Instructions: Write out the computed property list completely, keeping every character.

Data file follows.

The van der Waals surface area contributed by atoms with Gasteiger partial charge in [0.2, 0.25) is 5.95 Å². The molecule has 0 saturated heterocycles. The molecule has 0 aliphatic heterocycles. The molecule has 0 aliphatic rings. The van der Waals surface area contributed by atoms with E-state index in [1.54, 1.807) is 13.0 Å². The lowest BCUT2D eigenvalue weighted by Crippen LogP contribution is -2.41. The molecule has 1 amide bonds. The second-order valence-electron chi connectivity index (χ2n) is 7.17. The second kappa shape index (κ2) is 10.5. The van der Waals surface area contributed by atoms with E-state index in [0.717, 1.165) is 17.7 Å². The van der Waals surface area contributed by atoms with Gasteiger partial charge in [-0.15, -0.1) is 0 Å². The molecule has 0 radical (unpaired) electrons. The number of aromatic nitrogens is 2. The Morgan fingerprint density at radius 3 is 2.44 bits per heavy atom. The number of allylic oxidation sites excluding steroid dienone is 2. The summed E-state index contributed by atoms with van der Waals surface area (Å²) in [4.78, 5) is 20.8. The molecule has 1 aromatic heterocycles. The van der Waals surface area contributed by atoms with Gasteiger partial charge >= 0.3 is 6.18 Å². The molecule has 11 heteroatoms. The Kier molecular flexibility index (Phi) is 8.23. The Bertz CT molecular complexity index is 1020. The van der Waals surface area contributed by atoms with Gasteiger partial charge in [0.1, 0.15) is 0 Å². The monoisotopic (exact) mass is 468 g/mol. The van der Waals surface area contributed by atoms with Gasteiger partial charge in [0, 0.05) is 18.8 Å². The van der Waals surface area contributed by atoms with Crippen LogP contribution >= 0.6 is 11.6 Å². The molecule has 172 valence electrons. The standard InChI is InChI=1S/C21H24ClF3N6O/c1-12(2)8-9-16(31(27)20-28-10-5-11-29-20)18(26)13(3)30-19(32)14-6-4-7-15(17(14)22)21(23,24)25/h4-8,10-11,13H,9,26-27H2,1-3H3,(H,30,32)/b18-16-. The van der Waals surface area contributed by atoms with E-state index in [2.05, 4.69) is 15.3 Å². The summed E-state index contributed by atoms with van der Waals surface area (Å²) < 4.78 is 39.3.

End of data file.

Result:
The van der Waals surface area contributed by atoms with Gasteiger partial charge in [0.2, 0.25) is 5.95 Å². The molecule has 0 saturated heterocycles. The molecule has 0 aliphatic heterocycles. The molecule has 0 aliphatic rings. The van der Waals surface area contributed by atoms with E-state index in [1.54, 1.807) is 13.0 Å². The lowest BCUT2D eigenvalue weighted by Crippen LogP contribution is -2.41. The molecule has 1 amide bonds. The second-order valence-electron chi connectivity index (χ2n) is 7.17. The second kappa shape index (κ2) is 10.5. The van der Waals surface area contributed by atoms with E-state index in [0.717, 1.165) is 17.7 Å². The van der Waals surface area contributed by atoms with Gasteiger partial charge in [-0.15, -0.1) is 0 Å². The molecule has 0 radical (unpaired) electrons. The number of aromatic nitrogens is 2. The Morgan fingerprint density at radius 3 is 2.44 bits per heavy atom. The number of allylic oxidation sites excluding steroid dienone is 2. The summed E-state index contributed by atoms with van der Waals surface area (Å²) in [4.78, 5) is 20.8. The molecule has 1 aromatic heterocycles. The van der Waals surface area contributed by atoms with Gasteiger partial charge >= 0.3 is 6.18 Å². The molecule has 11 heteroatoms. The Kier molecular flexibility index (Phi) is 8.23. The Bertz CT molecular complexity index is 1020. The van der Waals surface area contributed by atoms with Gasteiger partial charge in [0.1, 0.15) is 0 Å². The monoisotopic (exact) mass is 468 g/mol. The van der Waals surface area contributed by atoms with Gasteiger partial charge in [0, 0.05) is 18.8 Å². The van der Waals surface area contributed by atoms with Crippen LogP contribution >= 0.6 is 11.6 Å². The molecule has 172 valence electrons. The standard InChI is InChI=1S/C21H24ClF3N6O/c1-12(2)8-9-16(31(27)20-28-10-5-11-29-20)18(26)13(3)30-19(32)14-6-4-7-15(17(14)22)21(23,24)25/h4-8,10-11,13H,9,26-27H2,1-3H3,(H,30,32)/b18-16-. The van der Waals surface area contributed by atoms with E-state index in [2.05, 4.69) is 15.3 Å². The summed E-state index contributed by atoms with van der Waals surface area (Å²) < 4.78 is 39.3.